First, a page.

DVD & Blu-ray Reviews

Peter Warlock – Some Little Joy (2005)

The Anglo-Welsh composer and music critic did his music criticism under his actual name Philip Heseltine, but usually used the pseudonym Peter Warlock for his music.

Published on April 12, 2009

Peter Warlock – Some Little Joy (2005)

Peter Warlock – Some Little Joy (2005)

Director: Tony Britten
Starring: Mark Dexter, Lucy Brown, Georgina Rich
Studio: Capriol Films/Signum Vision SIGDVD002 [Distr. by Qualiton]
Video: 16:9 color
Audio: English DD 5.1, PCM stereo
No region code
Length: 88 minutes
Rating: ****

Peter Warlock is perhaps best known to most readers for his lovely little Capriol Suite for Strings.  The Anglo-Welsh composer and music critic did his music criticism under his actual name Philip Heseltine, but usually used the pseudonym Peter Warlock for his music after discovering early on that a publisher who refused to buy  his music did so when he submitted it under the pseudonym. He wrote many songs, though his career suffered many ups and downs due to making enemies over his outspokenness and his championing of two composers – Frederick Delius and the obscure Bernard Van Dieren.

Warlock led a short and wild life, some of whose aspects included interests in booze and beer, the occult, cannabis, dirty limericks, flagellation, and general hedonism.  He also suffered from severe depression, which was not helped by the music world generally failing to support his works.  This film is highly fictionalized and shouldn’t be regarded as an accurate portrayal of the composer’s life.  Another even more fictionalized film on Warlock was Voices From a Locked Room, and D.H. Lawrence’s use of Warlock as the model for one of his characters in his novel Women in Love precipitated a lawsuit with an out of court settlement.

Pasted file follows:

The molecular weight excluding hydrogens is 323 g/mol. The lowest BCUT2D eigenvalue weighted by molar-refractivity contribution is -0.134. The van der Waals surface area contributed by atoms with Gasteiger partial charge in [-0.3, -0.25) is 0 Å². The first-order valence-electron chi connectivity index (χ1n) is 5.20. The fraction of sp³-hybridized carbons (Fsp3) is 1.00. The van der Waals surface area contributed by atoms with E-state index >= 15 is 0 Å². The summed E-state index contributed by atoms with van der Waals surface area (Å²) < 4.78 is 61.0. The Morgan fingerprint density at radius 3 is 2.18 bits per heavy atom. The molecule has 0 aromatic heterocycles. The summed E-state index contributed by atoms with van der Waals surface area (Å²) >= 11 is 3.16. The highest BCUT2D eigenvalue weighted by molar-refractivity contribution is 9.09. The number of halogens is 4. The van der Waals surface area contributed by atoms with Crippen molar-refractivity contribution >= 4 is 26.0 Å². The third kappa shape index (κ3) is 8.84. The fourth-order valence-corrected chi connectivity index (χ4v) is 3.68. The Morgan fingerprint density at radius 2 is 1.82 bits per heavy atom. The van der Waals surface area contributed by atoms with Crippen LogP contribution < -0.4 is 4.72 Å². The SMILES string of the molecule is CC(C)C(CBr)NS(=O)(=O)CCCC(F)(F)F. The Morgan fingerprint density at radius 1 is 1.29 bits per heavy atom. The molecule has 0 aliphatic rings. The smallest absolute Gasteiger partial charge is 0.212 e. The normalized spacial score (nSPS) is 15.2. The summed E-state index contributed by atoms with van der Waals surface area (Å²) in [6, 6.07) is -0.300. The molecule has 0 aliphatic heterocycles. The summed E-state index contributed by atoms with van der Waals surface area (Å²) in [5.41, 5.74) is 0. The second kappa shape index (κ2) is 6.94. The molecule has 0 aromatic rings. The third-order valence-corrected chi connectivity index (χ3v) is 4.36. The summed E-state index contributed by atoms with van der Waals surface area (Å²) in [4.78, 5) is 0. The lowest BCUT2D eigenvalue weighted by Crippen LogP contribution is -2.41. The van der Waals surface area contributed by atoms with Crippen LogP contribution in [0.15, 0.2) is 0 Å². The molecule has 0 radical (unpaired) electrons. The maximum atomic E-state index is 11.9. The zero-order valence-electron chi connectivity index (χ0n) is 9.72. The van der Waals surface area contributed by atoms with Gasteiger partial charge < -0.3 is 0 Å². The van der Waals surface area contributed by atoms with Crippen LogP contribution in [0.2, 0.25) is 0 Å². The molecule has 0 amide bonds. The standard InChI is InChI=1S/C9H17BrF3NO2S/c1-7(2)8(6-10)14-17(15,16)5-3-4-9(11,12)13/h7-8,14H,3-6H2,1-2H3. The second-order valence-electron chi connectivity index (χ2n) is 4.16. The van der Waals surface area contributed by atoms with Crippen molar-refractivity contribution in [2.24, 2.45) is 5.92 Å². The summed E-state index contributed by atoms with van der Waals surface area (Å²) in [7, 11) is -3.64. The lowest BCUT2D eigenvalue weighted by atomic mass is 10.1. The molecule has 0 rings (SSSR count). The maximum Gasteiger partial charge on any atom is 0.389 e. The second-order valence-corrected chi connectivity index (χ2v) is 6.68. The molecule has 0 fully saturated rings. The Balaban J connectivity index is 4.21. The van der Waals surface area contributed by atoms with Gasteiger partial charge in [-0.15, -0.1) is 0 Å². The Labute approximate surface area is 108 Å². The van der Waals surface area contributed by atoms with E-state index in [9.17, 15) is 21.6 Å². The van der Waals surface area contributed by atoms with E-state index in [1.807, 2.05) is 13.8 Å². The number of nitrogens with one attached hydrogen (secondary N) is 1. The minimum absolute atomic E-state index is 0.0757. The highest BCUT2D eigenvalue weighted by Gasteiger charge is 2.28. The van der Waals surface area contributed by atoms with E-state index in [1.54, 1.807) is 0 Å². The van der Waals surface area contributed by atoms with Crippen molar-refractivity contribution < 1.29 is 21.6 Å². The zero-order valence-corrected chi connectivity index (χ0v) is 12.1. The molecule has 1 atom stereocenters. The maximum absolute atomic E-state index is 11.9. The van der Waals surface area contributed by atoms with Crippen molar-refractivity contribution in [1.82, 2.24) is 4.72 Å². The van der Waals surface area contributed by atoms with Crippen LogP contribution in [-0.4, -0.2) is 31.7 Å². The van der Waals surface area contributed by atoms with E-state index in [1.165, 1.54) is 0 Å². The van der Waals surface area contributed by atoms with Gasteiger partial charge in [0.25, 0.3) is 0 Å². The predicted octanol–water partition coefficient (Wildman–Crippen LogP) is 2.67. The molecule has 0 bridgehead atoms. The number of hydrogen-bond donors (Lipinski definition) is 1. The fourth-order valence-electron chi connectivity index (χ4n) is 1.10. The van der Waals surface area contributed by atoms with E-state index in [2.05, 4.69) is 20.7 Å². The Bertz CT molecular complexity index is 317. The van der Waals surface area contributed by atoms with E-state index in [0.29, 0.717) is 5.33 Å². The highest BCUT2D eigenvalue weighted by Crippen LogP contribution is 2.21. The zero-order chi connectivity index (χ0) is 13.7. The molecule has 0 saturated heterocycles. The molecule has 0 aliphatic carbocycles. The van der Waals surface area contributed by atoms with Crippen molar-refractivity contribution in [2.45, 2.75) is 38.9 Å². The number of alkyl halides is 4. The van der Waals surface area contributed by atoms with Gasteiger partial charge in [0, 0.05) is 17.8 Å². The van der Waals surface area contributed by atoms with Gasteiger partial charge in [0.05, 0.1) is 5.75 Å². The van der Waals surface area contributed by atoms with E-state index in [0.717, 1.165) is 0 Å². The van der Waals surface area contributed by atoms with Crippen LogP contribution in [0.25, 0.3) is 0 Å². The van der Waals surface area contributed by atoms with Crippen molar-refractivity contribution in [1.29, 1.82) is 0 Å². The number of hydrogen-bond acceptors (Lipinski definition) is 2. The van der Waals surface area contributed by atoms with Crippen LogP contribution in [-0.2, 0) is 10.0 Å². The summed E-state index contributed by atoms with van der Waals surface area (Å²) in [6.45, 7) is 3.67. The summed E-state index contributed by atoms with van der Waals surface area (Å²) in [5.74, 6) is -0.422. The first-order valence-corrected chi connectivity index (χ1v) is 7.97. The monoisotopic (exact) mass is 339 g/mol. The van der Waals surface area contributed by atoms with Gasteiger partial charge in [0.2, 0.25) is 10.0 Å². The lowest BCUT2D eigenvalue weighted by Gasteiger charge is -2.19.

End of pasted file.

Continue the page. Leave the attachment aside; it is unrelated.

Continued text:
There are several performances of some of his songs for solo voice and piano in the film, as well as of Warlock and his friends traveling to a pub to hear a singer of some English folk songs (although his music was not influenced by the folk song movement). He also wrote many carols, though according to the film he leaned toward pagan beliefs to Christianity.  There is an active Peter Warlock Society today, and a meeting of the group is shown at the beginning and end of the film. The composer’s womanizing is played up on the DVD cover with his ex-wife and two girlfriends behind him, but a short scene in the British bio is probably the most circumspect and proper visual portrayal of a menage-a-trois that has ever been filmed. At the end of the film it visually suggests that some sort of religious realization played a part in Warlock’s possible suicide, but the cause of his death by gas in 1930 is disputed.

The film was shot on hi-res video and well captures the 1920s bohemian spirit of Warlock and his associates.  Acting is quite good, and Warlock’s music is integrated into the story in more depth than most films on composers. It’s a teddibly British production however.

 - John Sunier




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